University and college students will soon be buying the textbooks they need for the first day of class - which often means lineups that can last for hours.
Technology and creative retailing, however, may be changing some of that familiar ritual.
"We're doing everything we can to decrease the lineups," says Zoe Purdy, e-commerce and website manager for the University of Toronto Bookstore.
Most schools, such as the University of Toronto, are now posting the list of required textbooks for each course online. The U of T also allows students to order materials on the bookstore's website. The books are then packed in boxes and picked up at the bookstore by the students.
|Photo courtesy of the University of British Columbia|
|At many universities students use online reading lists to order textbooks at the bookstores' websites before classes start.|
Purdy, who oversees the bookstore's website from a tiny office inside the Koffler Student Services Centre, says the e-commerce site received only minimal use when it was launched in mid-2000. "It's changed dramatically since then," she adds.
Students at the University of British Columbia in Vancouver use a program known as FastStart. The students also order textbooks online and pick them up later at either the bookstore or one of the nearby student residences.
"It's still busy but a lot more organized," says Debbie Harvie, UBC's director of bookstore operations, who got the idea for the FastStart program about eight years ago from officials at the University of Tennessee.
Says Harvie, the current president of the 3,500-member National Association of College Stores: "The one nice thing about most of our members is that we don't directly compete with each other, so we can share those best practices."
The Ohio-based group is mostly made up of campus retailers from Canada and the United States, she says, but also includes countries such as Japan, England and Australia.
For the first time this year, UBC students who live in Vancouver can have the textbooks sent by courier to their home at no extra charge.
The bookstore benefits from the delivery arrangements, Harvie says. "It takes up a lot of room when you're storing 3,300 boxes for the pickup program."
Harvie says about 70 per cent of UBC students use the FastStart program, which drastically cuts down the bookstore lineups "When I started we had 10 cashiers and lineups out the door, in some cases with an hour-and-a-half wait. I remember the lineup was even three hours at times. Students hated it," she says. "I thought it was frankly unacceptable."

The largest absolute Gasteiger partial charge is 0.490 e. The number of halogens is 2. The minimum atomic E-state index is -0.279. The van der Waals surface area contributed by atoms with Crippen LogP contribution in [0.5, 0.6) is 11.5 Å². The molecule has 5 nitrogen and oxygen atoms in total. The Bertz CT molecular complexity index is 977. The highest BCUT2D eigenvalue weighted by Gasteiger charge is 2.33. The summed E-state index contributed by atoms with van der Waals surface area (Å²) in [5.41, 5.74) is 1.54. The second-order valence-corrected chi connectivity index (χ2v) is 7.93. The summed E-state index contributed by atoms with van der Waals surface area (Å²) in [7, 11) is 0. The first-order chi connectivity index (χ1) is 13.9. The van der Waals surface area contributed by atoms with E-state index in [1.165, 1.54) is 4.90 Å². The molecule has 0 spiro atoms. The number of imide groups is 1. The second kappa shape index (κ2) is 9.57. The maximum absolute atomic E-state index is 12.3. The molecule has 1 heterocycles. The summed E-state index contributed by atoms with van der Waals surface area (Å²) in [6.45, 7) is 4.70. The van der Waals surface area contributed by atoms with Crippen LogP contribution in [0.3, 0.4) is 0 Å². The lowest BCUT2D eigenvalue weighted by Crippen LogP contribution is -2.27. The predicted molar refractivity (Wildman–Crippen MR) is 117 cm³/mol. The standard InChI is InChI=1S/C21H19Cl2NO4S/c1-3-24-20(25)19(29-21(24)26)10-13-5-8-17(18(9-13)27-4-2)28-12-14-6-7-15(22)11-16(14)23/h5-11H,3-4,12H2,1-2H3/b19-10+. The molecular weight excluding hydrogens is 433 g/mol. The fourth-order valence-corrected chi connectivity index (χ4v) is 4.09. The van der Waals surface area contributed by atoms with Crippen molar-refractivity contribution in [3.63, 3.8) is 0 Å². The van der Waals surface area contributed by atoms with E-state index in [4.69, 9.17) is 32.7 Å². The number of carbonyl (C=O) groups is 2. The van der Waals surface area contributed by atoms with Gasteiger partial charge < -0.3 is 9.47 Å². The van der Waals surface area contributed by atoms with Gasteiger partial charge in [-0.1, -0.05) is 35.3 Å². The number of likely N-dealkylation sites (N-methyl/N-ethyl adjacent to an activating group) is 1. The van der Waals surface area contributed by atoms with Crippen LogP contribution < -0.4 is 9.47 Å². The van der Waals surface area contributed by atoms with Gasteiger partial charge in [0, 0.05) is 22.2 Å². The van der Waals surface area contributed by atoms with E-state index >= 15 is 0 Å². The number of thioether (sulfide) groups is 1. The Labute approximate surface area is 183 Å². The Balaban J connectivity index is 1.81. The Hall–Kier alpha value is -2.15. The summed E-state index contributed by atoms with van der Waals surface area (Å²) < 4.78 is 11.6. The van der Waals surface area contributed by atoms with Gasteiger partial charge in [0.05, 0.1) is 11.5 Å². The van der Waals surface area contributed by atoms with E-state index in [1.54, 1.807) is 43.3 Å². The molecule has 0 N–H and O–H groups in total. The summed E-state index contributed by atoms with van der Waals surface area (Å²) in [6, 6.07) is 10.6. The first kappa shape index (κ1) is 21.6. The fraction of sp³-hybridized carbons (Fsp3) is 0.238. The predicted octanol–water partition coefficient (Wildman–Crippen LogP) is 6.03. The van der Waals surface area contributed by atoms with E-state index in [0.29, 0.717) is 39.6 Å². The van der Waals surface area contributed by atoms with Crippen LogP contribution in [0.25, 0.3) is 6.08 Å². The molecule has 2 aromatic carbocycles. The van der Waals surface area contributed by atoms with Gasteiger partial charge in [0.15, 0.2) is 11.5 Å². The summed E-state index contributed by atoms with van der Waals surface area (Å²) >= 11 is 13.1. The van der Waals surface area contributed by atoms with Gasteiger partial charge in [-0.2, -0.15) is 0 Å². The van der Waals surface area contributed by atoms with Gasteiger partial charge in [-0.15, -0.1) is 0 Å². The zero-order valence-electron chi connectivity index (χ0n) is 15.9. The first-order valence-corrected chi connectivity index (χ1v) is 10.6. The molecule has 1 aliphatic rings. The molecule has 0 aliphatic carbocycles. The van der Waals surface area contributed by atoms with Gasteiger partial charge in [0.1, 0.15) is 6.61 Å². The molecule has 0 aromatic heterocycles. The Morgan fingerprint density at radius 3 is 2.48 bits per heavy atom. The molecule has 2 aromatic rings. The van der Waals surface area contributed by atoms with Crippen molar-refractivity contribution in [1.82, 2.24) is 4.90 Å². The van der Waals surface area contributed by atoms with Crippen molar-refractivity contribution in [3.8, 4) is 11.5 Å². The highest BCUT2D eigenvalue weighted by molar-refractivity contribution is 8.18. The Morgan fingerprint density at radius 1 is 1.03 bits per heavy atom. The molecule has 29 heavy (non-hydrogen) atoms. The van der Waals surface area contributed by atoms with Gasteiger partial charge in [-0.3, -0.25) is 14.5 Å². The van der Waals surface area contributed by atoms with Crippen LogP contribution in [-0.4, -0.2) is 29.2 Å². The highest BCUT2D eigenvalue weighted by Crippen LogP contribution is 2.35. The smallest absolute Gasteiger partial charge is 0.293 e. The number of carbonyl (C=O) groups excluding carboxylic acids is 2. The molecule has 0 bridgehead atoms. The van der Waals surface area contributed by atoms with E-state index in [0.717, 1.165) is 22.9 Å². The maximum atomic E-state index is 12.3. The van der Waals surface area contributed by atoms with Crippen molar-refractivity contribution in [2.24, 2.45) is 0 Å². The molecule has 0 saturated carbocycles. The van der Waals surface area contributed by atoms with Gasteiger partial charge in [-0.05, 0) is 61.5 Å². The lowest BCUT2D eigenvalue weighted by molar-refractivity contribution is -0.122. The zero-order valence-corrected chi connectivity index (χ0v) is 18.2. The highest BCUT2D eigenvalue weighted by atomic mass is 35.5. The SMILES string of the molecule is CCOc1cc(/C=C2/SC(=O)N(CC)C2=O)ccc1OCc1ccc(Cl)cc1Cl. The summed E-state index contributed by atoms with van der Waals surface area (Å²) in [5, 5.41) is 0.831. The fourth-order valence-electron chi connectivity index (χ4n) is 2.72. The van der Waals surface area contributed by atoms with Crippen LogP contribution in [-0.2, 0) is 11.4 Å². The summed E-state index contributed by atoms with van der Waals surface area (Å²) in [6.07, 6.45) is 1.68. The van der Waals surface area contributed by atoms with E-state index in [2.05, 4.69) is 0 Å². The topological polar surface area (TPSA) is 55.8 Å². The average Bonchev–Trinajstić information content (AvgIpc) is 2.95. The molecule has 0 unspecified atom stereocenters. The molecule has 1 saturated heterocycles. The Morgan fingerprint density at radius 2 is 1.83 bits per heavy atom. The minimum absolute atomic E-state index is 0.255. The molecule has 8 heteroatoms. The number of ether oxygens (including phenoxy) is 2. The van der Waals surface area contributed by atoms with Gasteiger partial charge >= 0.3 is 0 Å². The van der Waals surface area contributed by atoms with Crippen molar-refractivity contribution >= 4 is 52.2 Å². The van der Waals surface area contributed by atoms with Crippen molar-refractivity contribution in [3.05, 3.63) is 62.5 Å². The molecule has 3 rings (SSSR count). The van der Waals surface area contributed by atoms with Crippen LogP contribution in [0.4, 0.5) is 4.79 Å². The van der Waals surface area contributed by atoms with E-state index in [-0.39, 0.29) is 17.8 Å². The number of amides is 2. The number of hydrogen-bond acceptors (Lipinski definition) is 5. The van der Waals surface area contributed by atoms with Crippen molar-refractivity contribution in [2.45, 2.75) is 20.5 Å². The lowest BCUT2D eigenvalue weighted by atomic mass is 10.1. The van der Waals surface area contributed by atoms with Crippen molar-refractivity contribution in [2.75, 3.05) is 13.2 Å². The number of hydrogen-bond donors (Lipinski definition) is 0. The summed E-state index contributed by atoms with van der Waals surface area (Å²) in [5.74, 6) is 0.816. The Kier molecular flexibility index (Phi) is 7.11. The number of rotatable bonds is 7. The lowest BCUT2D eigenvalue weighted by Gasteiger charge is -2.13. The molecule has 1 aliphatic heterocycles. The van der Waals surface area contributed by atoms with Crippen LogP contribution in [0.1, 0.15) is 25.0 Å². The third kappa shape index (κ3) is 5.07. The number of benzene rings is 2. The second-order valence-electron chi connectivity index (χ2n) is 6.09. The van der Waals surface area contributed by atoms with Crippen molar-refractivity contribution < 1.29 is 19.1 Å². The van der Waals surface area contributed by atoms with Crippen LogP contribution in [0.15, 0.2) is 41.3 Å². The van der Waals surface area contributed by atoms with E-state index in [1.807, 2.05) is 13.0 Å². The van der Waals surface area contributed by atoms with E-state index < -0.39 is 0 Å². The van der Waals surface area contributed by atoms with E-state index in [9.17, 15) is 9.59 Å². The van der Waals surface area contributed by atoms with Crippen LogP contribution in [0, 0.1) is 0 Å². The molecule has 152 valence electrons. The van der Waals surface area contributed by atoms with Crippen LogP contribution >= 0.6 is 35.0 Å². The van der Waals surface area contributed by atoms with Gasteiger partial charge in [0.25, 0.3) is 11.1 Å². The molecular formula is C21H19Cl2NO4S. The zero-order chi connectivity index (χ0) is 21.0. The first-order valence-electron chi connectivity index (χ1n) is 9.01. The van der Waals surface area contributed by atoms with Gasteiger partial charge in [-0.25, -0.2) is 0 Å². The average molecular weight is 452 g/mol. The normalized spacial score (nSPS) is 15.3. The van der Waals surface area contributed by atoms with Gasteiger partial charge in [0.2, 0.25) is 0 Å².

A greeter is now stationed at the front of the 50,000-sq.-ft. store during peak periods to help students find what they need. Eighteen cash registers keep lineups moving and if students do have to wait, they can watch television monitors or enjoy refreshments donated by suppliers.
During the busiest times in September and January, students also can play Spin-and-Win, turning a giant wheel for gift certificates and other prizes. Signs are positioned throughout the lineup to indicate waiting times.
Harvie says bookstore staff usually overestimate the time it will take to reach a cashier so students think the line is moving faster.
Purdy says many of the U of T bookstore staff will put in extra hours leading up to the start of classes on Sept. 12 and servers are watched seven days a week so students' e-mails can be dealt with.
"It's a lot of work but we're trying to make a better experience for the students when they first arrive for school. Every little bit makes a difference," she says.
Purdy says it is difficult to gauge how much of an impact the U of T's bookstore has had.
"The lineups in the bookstore have gotten better but it's hard to say what effect the website has had exactly," she says. "I mean, the bookstore is now open extra hours and they've added more cashiers so you have to balance it out somehow.
"The website was introduced as more than just a way of diverting students from the bookstore, though. Students are now more web-savvy and we have to look at different ways of serving their needs," Purdy says. "The more choice we can offer, the better."
Having the website has also allowed the bookstore to develop its role as the largest medical textbook retailer in Canada. Diagnostic instruments and supplies are regularly sold to nearby hospitals, even during the traditionally slow summer months.
Despite the technology and retail enhancements, one of the UBC bookstore's biggest challenges has not changed.
"It's true that some of our professors don't hand in their lists of approved textbooks for class on time," Harvie says. "But to be fair they don't find out what they will be teaching sometimes until June or July. The administration watches the numbers and will add or drop classes."
"It's always a juggle. I don't think you will ever change the (number of) textbooks that need to be ordered (from publishers) at the last minute," she says.
At UBC, the bookstore is big business. Public records show the bookstore brought in about $30 million in gross revenues last year. But costs are high and after expenses and administrative fees paid to the university, that was whittled down to about $350,000 in net revenues.
Harvie says bookstores make an average of 25-per-cent profit or less on most textbooks, despite the high cost of the books. Most of their profit comes from branded items with the school's name, such as clothing, which usually has margins around 100 per cent.
The University of Toronto's bookstores are privately owned by University of Toronto Press (UTP) and do not publicly disclose revenues. But Purdy says the website is counted as a top revenue producer among UTP's 11 locations in the Greater Toronto Area.
(David Hatton can be reached at firstname.lastname@example.org)